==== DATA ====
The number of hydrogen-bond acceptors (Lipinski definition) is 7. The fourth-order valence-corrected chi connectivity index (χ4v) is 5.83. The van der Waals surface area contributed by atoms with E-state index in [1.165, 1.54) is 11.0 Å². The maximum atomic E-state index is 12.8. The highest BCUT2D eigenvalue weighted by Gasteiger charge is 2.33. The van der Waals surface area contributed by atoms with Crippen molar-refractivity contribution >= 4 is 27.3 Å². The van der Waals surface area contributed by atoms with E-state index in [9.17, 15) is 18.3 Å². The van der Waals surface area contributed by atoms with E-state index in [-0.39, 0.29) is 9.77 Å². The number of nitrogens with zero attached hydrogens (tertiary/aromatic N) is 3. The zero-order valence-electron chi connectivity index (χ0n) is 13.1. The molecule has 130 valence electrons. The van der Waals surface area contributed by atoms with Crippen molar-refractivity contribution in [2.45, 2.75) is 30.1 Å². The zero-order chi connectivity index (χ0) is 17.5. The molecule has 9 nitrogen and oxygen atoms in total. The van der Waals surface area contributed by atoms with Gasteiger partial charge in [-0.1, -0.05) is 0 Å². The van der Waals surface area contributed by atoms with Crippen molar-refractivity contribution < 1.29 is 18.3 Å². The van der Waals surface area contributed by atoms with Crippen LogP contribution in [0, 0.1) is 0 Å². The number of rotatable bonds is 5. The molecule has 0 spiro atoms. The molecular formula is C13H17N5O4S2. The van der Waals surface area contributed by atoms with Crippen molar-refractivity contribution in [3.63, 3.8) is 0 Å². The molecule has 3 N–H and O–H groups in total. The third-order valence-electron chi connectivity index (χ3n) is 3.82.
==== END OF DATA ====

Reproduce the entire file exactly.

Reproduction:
The number of hydrogen-bond acceptors (Lipinski definition) is 7. The fourth-order valence-corrected chi connectivity index (χ4v) is 5.83. The van der Waals surface area contributed by atoms with E-state index in [1.165, 1.54) is 11.0 Å². The maximum atomic E-state index is 12.8. The highest BCUT2D eigenvalue weighted by Gasteiger charge is 2.33. The van der Waals surface area contributed by atoms with Crippen molar-refractivity contribution >= 4 is 27.3 Å². The van der Waals surface area contributed by atoms with E-state index in [9.17, 15) is 18.3 Å². The van der Waals surface area contributed by atoms with E-state index in [-0.39, 0.29) is 9.77 Å². The number of nitrogens with zero attached hydrogens (tertiary/aromatic N) is 3. The zero-order valence-electron chi connectivity index (χ0n) is 13.1. The molecule has 130 valence electrons. The van der Waals surface area contributed by atoms with Crippen molar-refractivity contribution in [2.45, 2.75) is 30.1 Å². The zero-order chi connectivity index (χ0) is 17.5. The molecule has 9 nitrogen and oxygen atoms in total. The van der Waals surface area contributed by atoms with Gasteiger partial charge in [-0.1, -0.05) is 0 Å². The van der Waals surface area contributed by atoms with Crippen molar-refractivity contribution < 1.29 is 18.3 Å². The van der Waals surface area contributed by atoms with Crippen LogP contribution in [0, 0.1) is 0 Å². The number of rotatable bonds is 5. The molecule has 0 spiro atoms. The molecular formula is C13H17N5O4S2. The van der Waals surface area contributed by atoms with Crippen molar-refractivity contribution in [3.63, 3.8) is 0 Å². The molecule has 3 N–H and O–H groups in total. The third-order valence-electron chi connectivity index (χ3n) is 3.82.